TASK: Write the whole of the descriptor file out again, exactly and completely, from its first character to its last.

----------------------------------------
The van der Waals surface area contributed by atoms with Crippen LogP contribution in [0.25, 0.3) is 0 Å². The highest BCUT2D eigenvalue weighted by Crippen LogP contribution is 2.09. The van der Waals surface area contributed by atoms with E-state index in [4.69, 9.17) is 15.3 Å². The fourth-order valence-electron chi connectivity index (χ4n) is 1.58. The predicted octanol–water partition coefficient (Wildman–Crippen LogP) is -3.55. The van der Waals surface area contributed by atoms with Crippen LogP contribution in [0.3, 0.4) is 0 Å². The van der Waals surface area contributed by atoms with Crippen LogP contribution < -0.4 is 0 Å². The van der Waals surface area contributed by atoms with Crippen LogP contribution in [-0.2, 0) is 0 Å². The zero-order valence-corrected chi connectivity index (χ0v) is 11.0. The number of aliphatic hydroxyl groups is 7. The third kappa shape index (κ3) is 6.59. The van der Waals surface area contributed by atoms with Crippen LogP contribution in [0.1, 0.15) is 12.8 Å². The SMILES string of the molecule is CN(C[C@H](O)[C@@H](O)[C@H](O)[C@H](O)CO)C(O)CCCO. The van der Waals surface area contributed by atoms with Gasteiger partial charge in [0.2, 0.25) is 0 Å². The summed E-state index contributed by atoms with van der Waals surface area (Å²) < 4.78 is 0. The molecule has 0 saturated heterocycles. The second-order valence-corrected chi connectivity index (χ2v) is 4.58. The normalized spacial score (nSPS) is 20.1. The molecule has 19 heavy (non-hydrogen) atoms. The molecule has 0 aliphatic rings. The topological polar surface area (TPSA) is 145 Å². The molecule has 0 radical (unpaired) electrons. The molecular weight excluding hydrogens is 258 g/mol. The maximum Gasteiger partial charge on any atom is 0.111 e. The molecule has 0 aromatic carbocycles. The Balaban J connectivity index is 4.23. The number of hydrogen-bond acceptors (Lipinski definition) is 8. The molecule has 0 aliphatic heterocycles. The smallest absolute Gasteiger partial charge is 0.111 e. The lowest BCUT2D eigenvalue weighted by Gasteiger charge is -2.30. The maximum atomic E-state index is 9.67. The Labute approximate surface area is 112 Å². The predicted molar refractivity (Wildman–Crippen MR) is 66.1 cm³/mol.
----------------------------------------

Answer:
The van der Waals surface area contributed by atoms with Crippen LogP contribution in [0.25, 0.3) is 0 Å². The highest BCUT2D eigenvalue weighted by Crippen LogP contribution is 2.09. The van der Waals surface area contributed by atoms with E-state index in [4.69, 9.17) is 15.3 Å². The fourth-order valence-electron chi connectivity index (χ4n) is 1.58. The predicted octanol–water partition coefficient (Wildman–Crippen LogP) is -3.55. The van der Waals surface area contributed by atoms with Crippen LogP contribution in [0.3, 0.4) is 0 Å². The van der Waals surface area contributed by atoms with Crippen LogP contribution < -0.4 is 0 Å². The van der Waals surface area contributed by atoms with Crippen LogP contribution in [-0.2, 0) is 0 Å². The zero-order valence-corrected chi connectivity index (χ0v) is 11.0. The number of aliphatic hydroxyl groups is 7. The third kappa shape index (κ3) is 6.59. The van der Waals surface area contributed by atoms with Crippen LogP contribution in [0.1, 0.15) is 12.8 Å². The SMILES string of the molecule is CN(C[C@H](O)[C@@H](O)[C@H](O)[C@H](O)CO)C(O)CCCO. The van der Waals surface area contributed by atoms with Gasteiger partial charge in [0.2, 0.25) is 0 Å². The summed E-state index contributed by atoms with van der Waals surface area (Å²) < 4.78 is 0. The molecule has 0 saturated heterocycles. The second-order valence-corrected chi connectivity index (χ2v) is 4.58. The normalized spacial score (nSPS) is 20.1. The molecule has 19 heavy (non-hydrogen) atoms. The molecule has 0 aliphatic rings. The topological polar surface area (TPSA) is 145 Å². The molecule has 0 radical (unpaired) electrons. The molecular weight excluding hydrogens is 258 g/mol. The maximum Gasteiger partial charge on any atom is 0.111 e. The molecule has 0 aromatic carbocycles. The Balaban J connectivity index is 4.23. The number of hydrogen-bond acceptors (Lipinski definition) is 8. The molecule has 0 aliphatic heterocycles. The smallest absolute Gasteiger partial charge is 0.111 e. The lowest BCUT2D eigenvalue weighted by Gasteiger charge is -2.30. The maximum atomic E-state index is 9.67. The Labute approximate surface area is 112 Å². The predicted molar refractivity (Wildman–Crippen MR) is 66.1 cm³/mol.